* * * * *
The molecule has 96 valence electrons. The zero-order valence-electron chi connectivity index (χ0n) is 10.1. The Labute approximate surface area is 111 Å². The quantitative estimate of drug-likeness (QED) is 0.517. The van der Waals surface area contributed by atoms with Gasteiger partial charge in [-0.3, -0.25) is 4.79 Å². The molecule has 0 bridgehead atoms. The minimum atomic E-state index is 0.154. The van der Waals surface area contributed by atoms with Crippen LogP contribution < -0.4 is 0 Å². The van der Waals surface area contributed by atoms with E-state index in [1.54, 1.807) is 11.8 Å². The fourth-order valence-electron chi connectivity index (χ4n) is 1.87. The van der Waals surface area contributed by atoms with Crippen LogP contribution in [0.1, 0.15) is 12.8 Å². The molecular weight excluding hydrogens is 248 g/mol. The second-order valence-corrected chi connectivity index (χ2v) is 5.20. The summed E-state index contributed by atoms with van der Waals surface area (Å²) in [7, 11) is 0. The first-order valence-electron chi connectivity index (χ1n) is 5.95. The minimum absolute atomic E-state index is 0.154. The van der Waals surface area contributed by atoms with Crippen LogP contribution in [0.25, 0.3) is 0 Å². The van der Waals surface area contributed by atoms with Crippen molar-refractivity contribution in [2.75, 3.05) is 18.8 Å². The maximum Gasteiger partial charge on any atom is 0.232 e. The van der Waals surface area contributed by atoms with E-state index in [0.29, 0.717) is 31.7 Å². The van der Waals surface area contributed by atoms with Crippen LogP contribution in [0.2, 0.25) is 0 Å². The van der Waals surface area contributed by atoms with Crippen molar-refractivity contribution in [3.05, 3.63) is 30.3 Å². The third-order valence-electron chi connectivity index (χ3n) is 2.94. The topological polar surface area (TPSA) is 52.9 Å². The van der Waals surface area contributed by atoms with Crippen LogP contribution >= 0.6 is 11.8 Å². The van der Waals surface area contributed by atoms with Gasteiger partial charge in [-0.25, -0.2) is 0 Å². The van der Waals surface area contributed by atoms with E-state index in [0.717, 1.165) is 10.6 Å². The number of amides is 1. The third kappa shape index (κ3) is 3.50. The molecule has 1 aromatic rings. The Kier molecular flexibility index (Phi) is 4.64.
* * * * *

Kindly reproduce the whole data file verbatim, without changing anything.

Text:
The molecule has 96 valence electrons. The zero-order valence-electron chi connectivity index (χ0n) is 10.1. The Labute approximate surface area is 111 Å². The quantitative estimate of drug-likeness (QED) is 0.517. The van der Waals surface area contributed by atoms with Gasteiger partial charge in [-0.3, -0.25) is 4.79 Å². The molecule has 0 bridgehead atoms. The minimum atomic E-state index is 0.154. The van der Waals surface area contributed by atoms with Crippen LogP contribution < -0.4 is 0 Å². The van der Waals surface area contributed by atoms with E-state index in [1.54, 1.807) is 11.8 Å². The fourth-order valence-electron chi connectivity index (χ4n) is 1.87. The van der Waals surface area contributed by atoms with Crippen LogP contribution in [0.1, 0.15) is 12.8 Å². The molecular weight excluding hydrogens is 248 g/mol. The second-order valence-corrected chi connectivity index (χ2v) is 5.20. The summed E-state index contributed by atoms with van der Waals surface area (Å²) in [7, 11) is 0. The first-order valence-electron chi connectivity index (χ1n) is 5.95. The minimum absolute atomic E-state index is 0.154. The van der Waals surface area contributed by atoms with Crippen LogP contribution in [0.25, 0.3) is 0 Å². The van der Waals surface area contributed by atoms with Crippen molar-refractivity contribution in [2.75, 3.05) is 18.8 Å². The maximum Gasteiger partial charge on any atom is 0.232 e. The van der Waals surface area contributed by atoms with E-state index in [0.29, 0.717) is 31.7 Å². The van der Waals surface area contributed by atoms with Crippen LogP contribution in [0.2, 0.25) is 0 Å². The van der Waals surface area contributed by atoms with Crippen molar-refractivity contribution in [3.05, 3.63) is 30.3 Å². The third-order valence-electron chi connectivity index (χ3n) is 2.94. The topological polar surface area (TPSA) is 52.9 Å². The van der Waals surface area contributed by atoms with Crippen LogP contribution >= 0.6 is 11.8 Å². The van der Waals surface area contributed by atoms with Gasteiger partial charge in [-0.25, -0.2) is 0 Å². The van der Waals surface area contributed by atoms with E-state index in [0.717, 1.165) is 10.6 Å². The number of amides is 1. The third kappa shape index (κ3) is 3.50. The molecule has 1 aromatic rings. The Kier molecular flexibility index (Phi) is 4.64.